Andrew Gibson is a Research Fellow in Patient and Public Involvement with the NIHR CLAHRC for the South West Peninsula. He became involved in academia after spending time as a diesel fitter and then as a care manager (social worker). He has experience of evaluating user involvement in a number of contexts including neonatal care and World Class Commissioning. For the last five years he has had responsibility for developing PPI within all the activities of the Peninsula CLAHRC. He was part of the MRC funded research team that developed the Public Involvement Impact Assessment Framework or PiiAF (http://piiaf.org.uk) and has developed a theoretical framework for exploring and mapping patient and public involvement.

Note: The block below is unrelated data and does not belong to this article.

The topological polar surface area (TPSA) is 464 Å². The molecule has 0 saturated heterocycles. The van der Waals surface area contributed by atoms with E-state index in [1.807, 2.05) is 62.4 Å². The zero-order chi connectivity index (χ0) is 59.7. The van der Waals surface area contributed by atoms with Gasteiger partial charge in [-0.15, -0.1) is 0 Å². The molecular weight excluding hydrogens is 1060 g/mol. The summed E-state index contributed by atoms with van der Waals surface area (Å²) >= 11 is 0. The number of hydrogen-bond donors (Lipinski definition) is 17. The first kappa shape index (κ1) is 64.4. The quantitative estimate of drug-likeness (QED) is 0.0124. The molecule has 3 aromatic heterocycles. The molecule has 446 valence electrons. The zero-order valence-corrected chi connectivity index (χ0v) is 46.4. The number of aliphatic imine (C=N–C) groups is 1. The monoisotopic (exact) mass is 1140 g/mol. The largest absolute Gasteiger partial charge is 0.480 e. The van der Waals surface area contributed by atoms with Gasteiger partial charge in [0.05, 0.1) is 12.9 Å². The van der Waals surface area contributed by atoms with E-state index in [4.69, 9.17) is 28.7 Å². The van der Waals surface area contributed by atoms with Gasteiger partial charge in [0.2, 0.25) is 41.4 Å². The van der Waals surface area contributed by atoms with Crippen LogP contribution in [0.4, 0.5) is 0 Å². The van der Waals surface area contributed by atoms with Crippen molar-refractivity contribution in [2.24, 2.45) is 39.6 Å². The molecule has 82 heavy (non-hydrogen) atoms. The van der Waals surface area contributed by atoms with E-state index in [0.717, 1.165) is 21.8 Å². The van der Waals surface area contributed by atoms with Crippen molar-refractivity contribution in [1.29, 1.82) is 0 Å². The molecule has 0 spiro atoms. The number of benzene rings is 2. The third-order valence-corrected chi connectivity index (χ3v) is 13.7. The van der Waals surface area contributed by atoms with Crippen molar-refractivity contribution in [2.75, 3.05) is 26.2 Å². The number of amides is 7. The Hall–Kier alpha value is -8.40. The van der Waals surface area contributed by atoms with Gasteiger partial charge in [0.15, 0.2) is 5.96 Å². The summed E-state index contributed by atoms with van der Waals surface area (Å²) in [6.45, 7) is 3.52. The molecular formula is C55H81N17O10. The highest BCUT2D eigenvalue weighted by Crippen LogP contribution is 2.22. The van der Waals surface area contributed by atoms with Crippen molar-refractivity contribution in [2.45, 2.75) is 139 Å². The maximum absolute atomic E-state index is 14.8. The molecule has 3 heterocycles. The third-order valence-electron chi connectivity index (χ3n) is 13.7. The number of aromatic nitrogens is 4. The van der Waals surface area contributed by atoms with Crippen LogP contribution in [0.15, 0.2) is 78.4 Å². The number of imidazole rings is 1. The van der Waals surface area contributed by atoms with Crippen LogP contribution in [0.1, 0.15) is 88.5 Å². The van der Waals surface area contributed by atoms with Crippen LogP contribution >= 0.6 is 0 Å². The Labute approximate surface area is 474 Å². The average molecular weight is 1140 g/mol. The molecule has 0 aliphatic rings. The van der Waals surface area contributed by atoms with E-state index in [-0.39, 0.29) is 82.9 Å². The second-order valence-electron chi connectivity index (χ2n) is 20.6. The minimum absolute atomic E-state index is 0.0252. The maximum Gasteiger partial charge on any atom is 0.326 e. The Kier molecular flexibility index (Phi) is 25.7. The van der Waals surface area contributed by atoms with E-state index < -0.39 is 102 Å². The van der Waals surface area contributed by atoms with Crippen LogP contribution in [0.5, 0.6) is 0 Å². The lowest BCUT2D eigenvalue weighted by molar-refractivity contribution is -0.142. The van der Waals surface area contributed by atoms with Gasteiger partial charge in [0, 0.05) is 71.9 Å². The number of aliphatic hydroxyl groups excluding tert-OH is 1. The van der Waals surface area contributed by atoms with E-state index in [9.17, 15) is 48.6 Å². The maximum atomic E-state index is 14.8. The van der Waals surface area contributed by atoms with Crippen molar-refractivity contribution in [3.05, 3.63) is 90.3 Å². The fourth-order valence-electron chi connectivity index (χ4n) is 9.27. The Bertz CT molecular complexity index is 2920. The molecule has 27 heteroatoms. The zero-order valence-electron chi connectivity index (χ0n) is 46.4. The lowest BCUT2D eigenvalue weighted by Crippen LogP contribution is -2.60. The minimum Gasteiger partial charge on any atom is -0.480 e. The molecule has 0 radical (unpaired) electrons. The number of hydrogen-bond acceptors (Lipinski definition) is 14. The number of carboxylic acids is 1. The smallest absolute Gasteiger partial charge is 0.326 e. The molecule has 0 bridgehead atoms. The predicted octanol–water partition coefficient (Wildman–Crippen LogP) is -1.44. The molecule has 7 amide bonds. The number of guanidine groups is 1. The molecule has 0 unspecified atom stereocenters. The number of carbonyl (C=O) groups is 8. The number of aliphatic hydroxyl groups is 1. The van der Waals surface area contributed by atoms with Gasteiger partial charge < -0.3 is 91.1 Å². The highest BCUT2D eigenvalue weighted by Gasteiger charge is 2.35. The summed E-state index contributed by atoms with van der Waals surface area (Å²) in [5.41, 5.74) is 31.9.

Patient and Public Involvement in research is still relatively new. How we understand its impact is one of the many debates taking place. Some people argue that involvement is a right that needs no justification. Whilst I have sympathy with this perspective I think that assessing impact can help us avoid adverse effects, maximise learning and help ensure that involvement is carried out with integrity. Crucially, people who get involved want to know that their work has made a difference. Unfortunately, our knowledge of how potential impacts – intended and unintended – can be measured and assessed is limited. Assessing the impacts of involvement is complex because involvement happens in different contexts, using different methods and often with divergent aims. We tend to focus on the impacts of involvement on research but of equal importance is developing our understanding of the impact on the people we involve. No single assessment method will cover all these situations. It will take contributions from many different people, with different skills, knowledge and imagination to take us forward. Discussions like this one, hosted by INVOLVE, will help us take in to account differing perspectives and build a firm foundation on which to base future work.
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